What Do the New Minimum Wage Increases Mean for the Supply Chain?

Warehouse worker in facility

The latest round of minimum wage increases, voted into action in the 2018 midterm elections, has spurred various discussions and debates within the supply chain and logistics sphere.

Which States Hiked the Minimum Wage?

During the November 2018 election, minimum wage increases were approved in Missouri and Arkansas, both of which employ many workers in supply chain and logistics. Eastern Missouri, in particular, has seen a spike in industrial real estate activity over the last few years, prompting many large corporations, such as Amazon, to move in and set up shop.

The e-commerce space is very labor intensive, typically employing four times as many workers as traditional warehouses, leading to the creation of many jobs in transportation and warehousing. Arkansas is home to retail giant Walmart’s headquarters and several of their warehouses, as well as many of the suppliers that serve the company.

Because these areas are so rich in supply chain jobs, the wage hikes could have a big impact. Missouri’s minimum wage is set to rise to $12 by 2023, and Arkansas’ is set to go up to $11 by 2021, with increases occurring incrementally.

These changes aren’t a revolution, though. Supply chains across the nation have experienced several minimum wage increases over the past several years. In 2017 alone, 21 states raised their minimum wage.

How Do Minimum Wage Increases Affect the Supply Chain?

It’s no surprise that minimum wage boosts will increase labor costs. Even companies already compensating employees above the new minimum wage requirements are likely to see price increases from local suppliers as they are forced to raise prices to account for higher labor costs.

The minimum wage increase will affect the supply chain in other ways as well. For example, better-paid employees tend to stay at their companies longer, improving retention rates and reducing hiring and training costs. Plus, replacing an employee who quits costs companies, on average, 21% of the worker’s annual pay. And because salary can serve as a major incentive, better-paid employees typically strive to deliver improved customer service.

How Can Supply Chain Managers Prepare for Higher Minimum Wage?

First, supply chain management must be prepared to exceed these new minimum wage rates in an effort to retain a competitive workforce. Wages are a top priority for warehouse workers in particular, as their skills are easily transferrable from one organization to the next. These workers are likely to follow the money, and low unemployment rates are making for a highly competitive market.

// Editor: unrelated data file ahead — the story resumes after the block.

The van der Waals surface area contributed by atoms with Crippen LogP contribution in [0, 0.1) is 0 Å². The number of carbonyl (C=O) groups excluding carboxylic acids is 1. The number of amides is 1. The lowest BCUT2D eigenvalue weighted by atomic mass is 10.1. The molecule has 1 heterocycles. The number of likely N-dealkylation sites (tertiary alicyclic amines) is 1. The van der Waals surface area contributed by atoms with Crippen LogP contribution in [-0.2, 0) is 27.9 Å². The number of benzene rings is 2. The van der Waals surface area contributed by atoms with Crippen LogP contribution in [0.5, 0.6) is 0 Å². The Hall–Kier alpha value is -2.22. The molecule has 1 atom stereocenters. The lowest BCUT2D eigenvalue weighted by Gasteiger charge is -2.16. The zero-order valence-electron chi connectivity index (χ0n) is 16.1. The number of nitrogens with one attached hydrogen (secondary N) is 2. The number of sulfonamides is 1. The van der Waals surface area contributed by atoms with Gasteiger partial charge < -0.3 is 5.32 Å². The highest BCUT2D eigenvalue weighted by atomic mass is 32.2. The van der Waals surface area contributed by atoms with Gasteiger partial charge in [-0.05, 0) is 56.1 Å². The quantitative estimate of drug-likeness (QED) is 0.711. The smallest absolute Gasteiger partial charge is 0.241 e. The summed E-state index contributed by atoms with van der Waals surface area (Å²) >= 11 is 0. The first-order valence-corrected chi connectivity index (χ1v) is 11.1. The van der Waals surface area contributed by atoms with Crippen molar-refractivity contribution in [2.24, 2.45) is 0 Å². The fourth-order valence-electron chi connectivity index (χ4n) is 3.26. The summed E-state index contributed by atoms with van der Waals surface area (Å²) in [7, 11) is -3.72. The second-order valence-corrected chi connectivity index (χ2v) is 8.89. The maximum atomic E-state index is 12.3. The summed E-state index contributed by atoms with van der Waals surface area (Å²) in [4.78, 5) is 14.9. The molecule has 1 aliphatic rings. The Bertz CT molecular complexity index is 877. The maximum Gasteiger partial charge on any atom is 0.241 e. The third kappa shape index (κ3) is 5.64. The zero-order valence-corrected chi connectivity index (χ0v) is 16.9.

Next, procurement departments should prepare to negotiate, especially if they work with companies located in the states seeing wage increases. To do so effectively, procurement hiring teams will need to obtain reliable estimates of their suppliers or potential suppliers’ costs. This could mean simply asking for a cost breakdown in RFPs or gleaning cost data from outside sources like ProPurchaser.

To secure the best price possible, it’s important to know how much it costs suppliers to actually produce the product or provide the service in question. This can also help determine if the supplier is passing on the entirety of the labor costs.

Procurement will then need to determine if a supplier’s performance and value legitimize the cost increase. They should also be prepared for the possibility of making other concessions to help suppliers cope with increased labor costs.

Companies may also employ automation and cost reductions in other areas to better cope with rising labor costs, and it’s likely that some supply chain players will even opt to move facilities to regions with lower minimum wage rates.

The Final Word

Rising minimum wages aren’t the end of the world, and they may even have a positive impact on some businesses. They’ve happened before without disastrous results, and the latest round will be just as manageable with the right preparation and planning.

 

Image credit: Halfpoint / Shutterstock.com

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